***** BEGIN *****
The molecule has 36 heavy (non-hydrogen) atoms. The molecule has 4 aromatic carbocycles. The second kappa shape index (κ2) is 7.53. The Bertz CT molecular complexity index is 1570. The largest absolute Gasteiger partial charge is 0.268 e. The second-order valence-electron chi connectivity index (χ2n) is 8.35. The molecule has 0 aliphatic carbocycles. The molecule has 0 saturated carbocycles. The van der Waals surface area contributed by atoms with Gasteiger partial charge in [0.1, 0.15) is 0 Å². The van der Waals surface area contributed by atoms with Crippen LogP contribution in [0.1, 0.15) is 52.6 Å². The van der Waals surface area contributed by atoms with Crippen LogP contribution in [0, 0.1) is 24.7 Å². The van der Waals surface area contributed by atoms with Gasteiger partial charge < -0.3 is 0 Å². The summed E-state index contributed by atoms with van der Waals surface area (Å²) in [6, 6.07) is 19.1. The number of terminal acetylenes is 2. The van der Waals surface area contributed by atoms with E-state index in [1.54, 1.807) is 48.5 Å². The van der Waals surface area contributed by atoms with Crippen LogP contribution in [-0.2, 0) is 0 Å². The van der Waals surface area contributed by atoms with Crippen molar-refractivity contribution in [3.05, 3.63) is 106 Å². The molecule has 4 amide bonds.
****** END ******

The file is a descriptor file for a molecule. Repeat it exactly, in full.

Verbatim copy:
The molecule has 36 heavy (non-hydrogen) atoms. The molecule has 4 aromatic carbocycles. The second kappa shape index (κ2) is 7.53. The Bertz CT molecular complexity index is 1570. The largest absolute Gasteiger partial charge is 0.268 e. The second-order valence-electron chi connectivity index (χ2n) is 8.35. The molecule has 0 aliphatic carbocycles. The molecule has 0 saturated carbocycles. The van der Waals surface area contributed by atoms with Gasteiger partial charge in [0.1, 0.15) is 0 Å². The van der Waals surface area contributed by atoms with Crippen LogP contribution in [0.1, 0.15) is 52.6 Å². The van der Waals surface area contributed by atoms with Crippen LogP contribution in [0, 0.1) is 24.7 Å². The van der Waals surface area contributed by atoms with Gasteiger partial charge < -0.3 is 0 Å². The summed E-state index contributed by atoms with van der Waals surface area (Å²) in [6, 6.07) is 19.1. The number of terminal acetylenes is 2. The van der Waals surface area contributed by atoms with E-state index in [1.54, 1.807) is 48.5 Å². The van der Waals surface area contributed by atoms with Crippen LogP contribution in [-0.2, 0) is 0 Å². The van der Waals surface area contributed by atoms with Crippen molar-refractivity contribution in [3.05, 3.63) is 106 Å². The molecule has 4 amide bonds.